Friday, July 26, 2013

I get to work on my grandmother's childhood home!

My great-grandmother, Nanny, died when I was six. I remember bits and pieces of her -- she had red hair and lived in a beautiful house that felt like a fairy tale. I was named after her, so I have a feeling we spent lots of time together. From age 6 to present, I have always loved her for the simple fact that she was the mother of my precious grandmother, Mimi. My Mimi and I are very close. I am the oldest of twelve grandchildren and I simply adore her. She was the one that took me out for ice cream after school and took care of me when I was sick and my mom worked. She taught me how to scour the beach for shells and she was (and still is) beautiful. Last week, she turned the ripe old age of 85 and I am thankful for every minute I get to spend with her.
I found this picture recently and love everything about it. Her timeless beauty, her style and the fact that in this picture, at that very moment, she had no idea of the profound impact she would have on all of our lives. 
Today, I spent my morning with a new client in an old space... riddled with memories, elegance and style. I was called in to renovate a (very) old bathroom in my Nanny's and my Mimi's former house. 
When my grandmother was fourteen, my Nanny and my great grandfather, Heide, bought this home in which to raise their three girls and one boy. They bought it from an English sea captain and his wife. They did not have any children and lived there alone in our port city with their maid, Ceiley. When they bought the tudor, it came with their British maid. I find this fascinating for so many reasons, but mostly because my grandmother speaks so fondly of Ceiley who worked for my great- grandparents until she died.
 My grandmother, the oldest of the four, lived in this house from the age of 14 until she was 17 and went away to Ashley Hall for school. She got ready for her wedding in this house and told me that she remembers leaving in a "smart" going away suit from the very door you see here. 
As a little girl, I remember this staircase. I love the original hardwoods and am thankful that over the years, various owners didn't paint the wood trim. 
One of the original chandeliers still adorns the dining room. Look closely and you will see domes that light up from underneath. I have never seen anything quite like it. The homeowners said that when they moved in, many of the crystals were missing. As they continued to update the heating and air systems, they uncovered many of the original pieces and were able to restore it to its glory.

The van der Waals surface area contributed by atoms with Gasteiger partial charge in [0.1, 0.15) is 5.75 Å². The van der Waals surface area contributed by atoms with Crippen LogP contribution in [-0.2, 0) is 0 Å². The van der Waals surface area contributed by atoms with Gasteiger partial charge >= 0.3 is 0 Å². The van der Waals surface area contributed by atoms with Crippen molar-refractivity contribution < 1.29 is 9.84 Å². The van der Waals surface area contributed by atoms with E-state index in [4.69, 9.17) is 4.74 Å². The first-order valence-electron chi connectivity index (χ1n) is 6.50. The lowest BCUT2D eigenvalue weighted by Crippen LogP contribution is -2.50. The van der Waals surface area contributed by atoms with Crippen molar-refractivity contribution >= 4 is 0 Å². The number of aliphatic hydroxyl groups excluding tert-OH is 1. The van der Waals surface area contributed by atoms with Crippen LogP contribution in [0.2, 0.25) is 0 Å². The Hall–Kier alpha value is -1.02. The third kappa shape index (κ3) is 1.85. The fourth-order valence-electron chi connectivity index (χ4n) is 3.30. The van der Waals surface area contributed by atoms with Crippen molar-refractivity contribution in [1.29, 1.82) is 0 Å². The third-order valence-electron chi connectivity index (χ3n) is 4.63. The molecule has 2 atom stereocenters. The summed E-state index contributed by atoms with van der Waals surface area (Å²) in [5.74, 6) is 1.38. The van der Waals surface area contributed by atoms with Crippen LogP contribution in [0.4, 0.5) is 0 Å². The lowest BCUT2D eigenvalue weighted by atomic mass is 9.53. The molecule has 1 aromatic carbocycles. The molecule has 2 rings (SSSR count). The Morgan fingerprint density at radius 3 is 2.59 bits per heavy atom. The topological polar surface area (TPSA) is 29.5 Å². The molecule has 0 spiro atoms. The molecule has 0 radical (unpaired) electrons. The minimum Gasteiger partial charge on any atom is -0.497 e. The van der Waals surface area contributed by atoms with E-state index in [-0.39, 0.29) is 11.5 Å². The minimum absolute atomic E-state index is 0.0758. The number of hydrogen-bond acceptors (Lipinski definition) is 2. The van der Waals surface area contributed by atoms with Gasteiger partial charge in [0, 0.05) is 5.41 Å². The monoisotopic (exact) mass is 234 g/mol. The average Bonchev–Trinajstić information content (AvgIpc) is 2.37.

When the current home owners, wanted to expand storage in the kitchen, they found an area behind the pantry that led them to a basement area perfect for expansion. There, they found (literal) blue prints for a "renovation" to the current structure. An architect from Richmond, created these plans for my great-grandmother and great-grandfather. I loved pouring over these, trying to figure out how my ancestors wanted to improve their home for their family of six. 
Check out the allowances for changes... $75 for finish hardware and $120 for electric fixtures. Note, these changes were dated May 1946. 
I particularly love the part about the owner's responsibility to install "wall decoration". 
I wonder at what point this magnificent fireplace was added. It could have been part of the original design and selected by the captain and his wife or part of my family's alterations. It is stunning. I wonder if my grandfather asked my great-grandfather for my Mimi's hand in marriage in this very room? Oh, the history. So thankful it's mine.

While I was so honored to be asked to help renovate a bathroom and do further work on this tudor beauty, I couldn't help but feel nostalgic about the fact that I am about to rip out a the very vanity at which my Mimi applied her make-up.  
Perhaps, she primped for dates with my grandfather in this house and in a bathroom that I am about to change drastically to fit the needs of the current homeowner. It's time. Time marches on and the functionality of this bathroom is in question. I am honored to work on this home. It's a home that was once filled with the love of family and decades later, it still is. 

bye bye birdie...



Lindsey Suggs said...

Hooper, that is the sweetest and neatest story!!!! How fun that you get to go back to your roots and help shape that house and family's future. Love it!! Thanks for sharing. :)

Anonymous said...

Great story Hooper! Emilie is attending Ashley Hall this year. :)

Chris Dorrestein

Anonymous said...

What a lovely story and what a lovely house. That chandelier and fireplace are stunning!

I am loving your blog ladies!

M in Vegas

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